That specific order would allow you to train in various repetition ranges to provide a more balanced stimulus to your biceps. Barbell curls are well suited for heavier weights, whereas it is better to use moderate and light loads on the remaining two.
For example, you can do heavier sets on barbell curls (6 to 10 reps), moderately-heavy sets on machine curls (10 to 12 reps), and finish off with light sets for metabolic stress on concentration curls (15+ reps) (4).
7 Compound Bicep Exercises
1. Bodyweight Curls
Bodyweight curls are an equipment-free exercise you can do to strengthen and develop your biceps.
Instead of raising an external weight (e.g., a barbell or pair of dumbbells), you lift your body through elbow flexion.
One of the most practical ways to do bodyweight curls is to grab a horizontal bar, lean your body back, and repeatedly flex your elbows to train your biceps.
2. Chin Up/Pull Up
Chin-ups and pull-ups are compound exercises that target the back.
The primary difference between the two movements is that you use an overhand grip (palms facing forward) during pull-ups and an underhand grip (palms facing back) during chin-ups.
Both versions lead to bicep activation, but chin-ups give the muscle a mechanical advantage, allowing it to contribute more. As such, chin-ups are one of the best bicep compound exercises.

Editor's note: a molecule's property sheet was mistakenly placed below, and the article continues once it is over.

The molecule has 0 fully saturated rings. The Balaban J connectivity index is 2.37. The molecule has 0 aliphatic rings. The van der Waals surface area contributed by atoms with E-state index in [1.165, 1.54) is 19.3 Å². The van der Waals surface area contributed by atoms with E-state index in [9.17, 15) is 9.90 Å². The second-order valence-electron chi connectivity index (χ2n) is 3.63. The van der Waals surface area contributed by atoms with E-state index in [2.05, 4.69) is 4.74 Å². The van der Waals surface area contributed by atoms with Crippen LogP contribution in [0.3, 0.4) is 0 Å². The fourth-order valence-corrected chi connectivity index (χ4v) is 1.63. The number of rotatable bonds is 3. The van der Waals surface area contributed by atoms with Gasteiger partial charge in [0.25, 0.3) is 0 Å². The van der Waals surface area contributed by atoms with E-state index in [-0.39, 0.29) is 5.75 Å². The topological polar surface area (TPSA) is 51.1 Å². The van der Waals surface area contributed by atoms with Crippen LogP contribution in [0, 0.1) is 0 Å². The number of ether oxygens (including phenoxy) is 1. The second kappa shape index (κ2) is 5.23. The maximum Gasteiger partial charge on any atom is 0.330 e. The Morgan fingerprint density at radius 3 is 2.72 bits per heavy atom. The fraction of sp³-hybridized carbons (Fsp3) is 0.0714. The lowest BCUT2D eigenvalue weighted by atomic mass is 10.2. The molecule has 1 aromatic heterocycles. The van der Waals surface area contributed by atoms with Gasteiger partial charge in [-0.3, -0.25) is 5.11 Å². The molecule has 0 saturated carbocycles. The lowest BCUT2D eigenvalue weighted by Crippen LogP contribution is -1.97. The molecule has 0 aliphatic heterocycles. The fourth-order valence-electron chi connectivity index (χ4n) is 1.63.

3. Bent Over Row (Barbell)
Bent-over barbell rows are an effective exercise that overloads all the major back muscles and works the biceps.
The two primary ways to do the exercise are with an overhand (palms facing back) or underhand grip (palms facing forward).
An underhand grip allows you to target your biceps more effectively and create enough mechanical tension for hypertrophy and strength gain (4).
4. T Bar Row
T-bar rows are identical to the bent-over row. The primary difference is that you’re using a T-bar station or anchoring a barbell to a landmine attachment.
You can use various grip types depending on your setup. Having your palms facing forward forces your biceps to contribute to a greater extent, contributing to their development.